What successful people have in common more than any other factor is mindset. There are certain patterns of thinking that the successful consistently possess, regardless of culture, era, or circumstances. Bestselling author and motivational speaker John C. Maxwell gives us a glimpse into the types of thinking that lead to success.
Read on for key insights from How Successful People Think.
It’s hard to imagine that Google was once a humble start-up company like so many others. As of 2015, it was a multinational company of 65,000 employees, raking in over $75 billion dollars in annual revenue, and it’s only grown since! They’ve expanded from a rudimentary search engine to developing mobile devices and laptops, operating systems, and visionary projects like driverless cars and smart contact lenses. It was an arduous trek to the top, but from the struggles emerged lessons about navigating an increasingly technological world. How Google Works is a distillation of some of the key principles and practices that helped Google achieve its success.
Read on for key insights from How Google Works.
7 Minute Read
The best way for a new enterprise to achieve significant, sustainable success is to begin with the proper DNA: those tried-and-true traits common to high-achieving companies. But what about those companies that were not successful from the outset, those perpetually mediocre organizations? Is there any hope for them to move from good to great? According to bestselling author Jim Collins, it is possible. Collins elucidates key elements that fueled various companies’ sudden ascendancy.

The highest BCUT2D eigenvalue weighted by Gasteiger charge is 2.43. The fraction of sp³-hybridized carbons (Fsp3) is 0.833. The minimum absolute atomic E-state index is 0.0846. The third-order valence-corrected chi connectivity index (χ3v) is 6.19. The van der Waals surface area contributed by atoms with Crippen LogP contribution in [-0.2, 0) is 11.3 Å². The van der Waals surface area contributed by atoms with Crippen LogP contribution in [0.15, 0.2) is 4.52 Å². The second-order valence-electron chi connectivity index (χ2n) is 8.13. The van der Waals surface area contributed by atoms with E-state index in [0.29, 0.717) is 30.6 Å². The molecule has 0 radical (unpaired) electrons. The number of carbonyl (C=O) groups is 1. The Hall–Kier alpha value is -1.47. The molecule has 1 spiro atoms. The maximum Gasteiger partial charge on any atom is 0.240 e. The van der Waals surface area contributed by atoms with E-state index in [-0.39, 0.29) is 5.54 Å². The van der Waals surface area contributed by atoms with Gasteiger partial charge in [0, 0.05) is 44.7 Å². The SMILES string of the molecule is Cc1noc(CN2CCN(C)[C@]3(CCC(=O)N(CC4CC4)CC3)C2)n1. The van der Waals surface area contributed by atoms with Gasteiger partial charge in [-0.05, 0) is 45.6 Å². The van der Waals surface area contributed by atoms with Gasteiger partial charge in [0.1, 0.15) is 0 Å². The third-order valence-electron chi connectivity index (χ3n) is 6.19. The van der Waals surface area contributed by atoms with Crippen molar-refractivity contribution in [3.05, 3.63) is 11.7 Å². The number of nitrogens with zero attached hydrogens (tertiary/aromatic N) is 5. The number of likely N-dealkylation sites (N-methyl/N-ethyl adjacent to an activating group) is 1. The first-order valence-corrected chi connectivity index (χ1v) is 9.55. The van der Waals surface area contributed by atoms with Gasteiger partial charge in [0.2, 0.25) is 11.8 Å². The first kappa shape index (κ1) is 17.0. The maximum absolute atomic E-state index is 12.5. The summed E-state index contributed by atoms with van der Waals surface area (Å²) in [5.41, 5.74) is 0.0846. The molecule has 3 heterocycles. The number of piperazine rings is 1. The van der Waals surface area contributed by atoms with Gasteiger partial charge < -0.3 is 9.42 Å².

Read on for key insights from Good to Great.
Stephen Hawking is a world-renowned physicist, cosmologist and a professor at Cambridge University. He’s also an outspoken atheist. In his recent bestseller, The Grand Design, Hawking asserts that science has supplanted God as the explanation for the universe. This short book by John Lennox is primarily a rebuttal to that claim. A mathematician and scientist himself, Lennox contends that science is not at odds with religious belief. In fact, he argues that our increasing knowledge of the universe has made belief in God more rational, not less.
Read on for key insights from God and Stephen Hawking.
What happens when a scholar presents new evidence that threatens the foundations of a popular narrative? Ideally, those who hold to the established explanation examine the evidence presented, raise counterpoints if they have any and a discussion ensues. There are other times, however, when people come after the scholar instead of the idea. Psychologist Michael Bailey was one such scholar whose name and reputation got dragged through the mud after presenting a controversial thesis about sexual minorities. Scholar and activist Alice Dreger got caught in a crossfire when she showed the smear campaign to be motivated by ideology rather than facts. Galileo’s Middle Finger is a glimpse into Dreger’s world of activism and scholarship, the particulars of the Bailey smear, and how activists and academics handle controversies.
Read on for key insights from Galileo’s Middle Finger.